Photo by Edwin Korouri
Six months ago, The Holy Grill ported their popular downtown LA based food truck into a brick and mortar restaurant located on Pico in the heart of what I like to call “Kosher Restaurant Row.”
The Holy Grill’s presence is welcome in a largely unchanging selection of restaurants on Pico that offer more of the same, a selection that — to the best of my knowledge — has not hosted a shawarma spot like one would find in Israel. The Holy Grill fills this unique role, an experience long awaited by residents of the Pico-Robertson neighborhood.
Upon walking in, I felt a surge of nostalgia that transported me back to vacations spent exploring little known hole-in-the-wall restaurants in Israel. When I expressed this thought to the owner, Adiel, he said the ambiance of the restaurant was designed around creating the exact feeling I felt. The simple layout and decor of the store resembles that of any hole-in-the-wall eatery one would stumble upon in Israel. However, The Holy Grill features more spacious seating that gives customers the flexibility they might not typically experience in Israeli restaurants. In addition, a clean, modern look permeated everything from the seating to the artwork on the walls to the design of the ordering stand. These new takes on a stereotypical kosher restaurant schema were welcome and contributed to a decor unique to few kosher restaurants.
Aside from decor, one of the greatest factors contributing to this ambiance was the Israeli soccer game being streamed on the TV, which everyone in the restaurant had one or both eyes on. Adiel explained that he was watching his favorite soccer team, Maccabi Tel Aviv, play in a close game. While I was eating, it didn’t feel like I was in a new restaurant, trying new food, watching a team I don’t root for, surrounded by strangers; instead, I felt like I was served a home cooked meal watching my hometown team take on their rivals with close family and friends. That was certainly a unique feeling I do not recall experiencing before in a restaurant — it is one I definitely have never experienced in Los Angeles.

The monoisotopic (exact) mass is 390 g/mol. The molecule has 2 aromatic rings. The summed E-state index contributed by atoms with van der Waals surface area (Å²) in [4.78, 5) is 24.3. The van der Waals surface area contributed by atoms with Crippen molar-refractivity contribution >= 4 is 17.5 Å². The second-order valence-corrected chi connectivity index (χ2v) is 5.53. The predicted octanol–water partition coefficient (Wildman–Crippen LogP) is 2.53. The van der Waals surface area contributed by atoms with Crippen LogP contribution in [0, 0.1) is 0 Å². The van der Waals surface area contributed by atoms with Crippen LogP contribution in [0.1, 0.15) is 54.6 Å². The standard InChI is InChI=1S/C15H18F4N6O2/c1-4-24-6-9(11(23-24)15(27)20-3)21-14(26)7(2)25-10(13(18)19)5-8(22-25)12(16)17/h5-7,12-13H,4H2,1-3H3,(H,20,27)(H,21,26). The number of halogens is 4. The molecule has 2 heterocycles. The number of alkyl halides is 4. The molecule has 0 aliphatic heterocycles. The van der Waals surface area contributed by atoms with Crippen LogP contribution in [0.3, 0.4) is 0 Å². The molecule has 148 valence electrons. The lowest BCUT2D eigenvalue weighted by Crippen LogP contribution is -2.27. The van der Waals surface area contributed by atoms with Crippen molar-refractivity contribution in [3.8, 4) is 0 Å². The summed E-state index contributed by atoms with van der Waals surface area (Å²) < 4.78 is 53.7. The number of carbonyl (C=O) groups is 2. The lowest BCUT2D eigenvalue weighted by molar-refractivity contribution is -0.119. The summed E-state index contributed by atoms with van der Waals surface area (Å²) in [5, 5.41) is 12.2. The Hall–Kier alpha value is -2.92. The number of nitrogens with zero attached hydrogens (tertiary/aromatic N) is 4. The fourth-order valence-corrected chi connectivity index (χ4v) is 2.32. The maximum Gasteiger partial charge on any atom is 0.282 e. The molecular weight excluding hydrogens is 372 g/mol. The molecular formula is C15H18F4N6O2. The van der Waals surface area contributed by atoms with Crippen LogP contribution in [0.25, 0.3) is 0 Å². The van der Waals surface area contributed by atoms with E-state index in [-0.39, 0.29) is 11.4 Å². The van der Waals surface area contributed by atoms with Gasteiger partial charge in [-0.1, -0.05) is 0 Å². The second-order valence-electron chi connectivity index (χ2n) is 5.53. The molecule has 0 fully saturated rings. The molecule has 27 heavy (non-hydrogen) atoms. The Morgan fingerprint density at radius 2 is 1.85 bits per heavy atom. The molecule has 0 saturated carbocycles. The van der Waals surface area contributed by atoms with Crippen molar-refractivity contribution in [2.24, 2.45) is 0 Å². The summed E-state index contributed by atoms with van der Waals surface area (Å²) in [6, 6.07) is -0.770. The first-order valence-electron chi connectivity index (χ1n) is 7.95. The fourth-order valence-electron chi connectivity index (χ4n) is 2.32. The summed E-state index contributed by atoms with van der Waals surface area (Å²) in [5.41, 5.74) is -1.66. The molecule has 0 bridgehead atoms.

In terms of the food itself, I ordered a classic — shawarma in a pita. The food was prepared immediately, and as one would expect, all toppings were customizable to my order. I stuffed my pita with hummus, charif, fried eggplant, Israeli salad, onions, fries, chicken and topped it with techina. The shawarma itself was cooked a little on the more well done side, but I thought the sandwich itself was just as good as the other kosher shawarma spots I’ve tried in Los Angeles, i.e. Taeem and Dr. Sandwich. It was clear that Holy Grill took the time to make sure all ingredients were freshly prepared. The chicken itself had an extra bit of a kick (the charif was spicier than others I have tried), while the creamy hummus complemented all present flavors. I’m sure no combination of ingredients a customer would use to create a (literally) overflowing sandwich would leave them disappointed.
Pricing is always a concern for students, but Holy Grill’s pricing is fair in that it is comparable to that of other kosher shawarma in Los Angeles. In fact, Adiel mentioned to me that he was looking into creating an after school combo that would feature discounted pricing for hungry students making their way home. As previously mentioned, the restaurant is located in Pico-Robertson, and while this discount might not be enticing to students living in Westwood, commuters living in this neighborhood will be excited to hear such an offer may soon be a reality. For those with their mouths watering in Westwood, the restaurant does support Postmates delivery (tip: check out their website for free delivery codes).
With their delicious meals that could almost be mistaken for home-cooked meals and an ambiance that reminded me of both Israel and nostalgic family gatherings, The Holy Grill is well worth the visit for anyone having Israel withdrawals after Birthright or for someone just looking for a reliably lip-smacking meal that is sure to send eaters into a religious experience.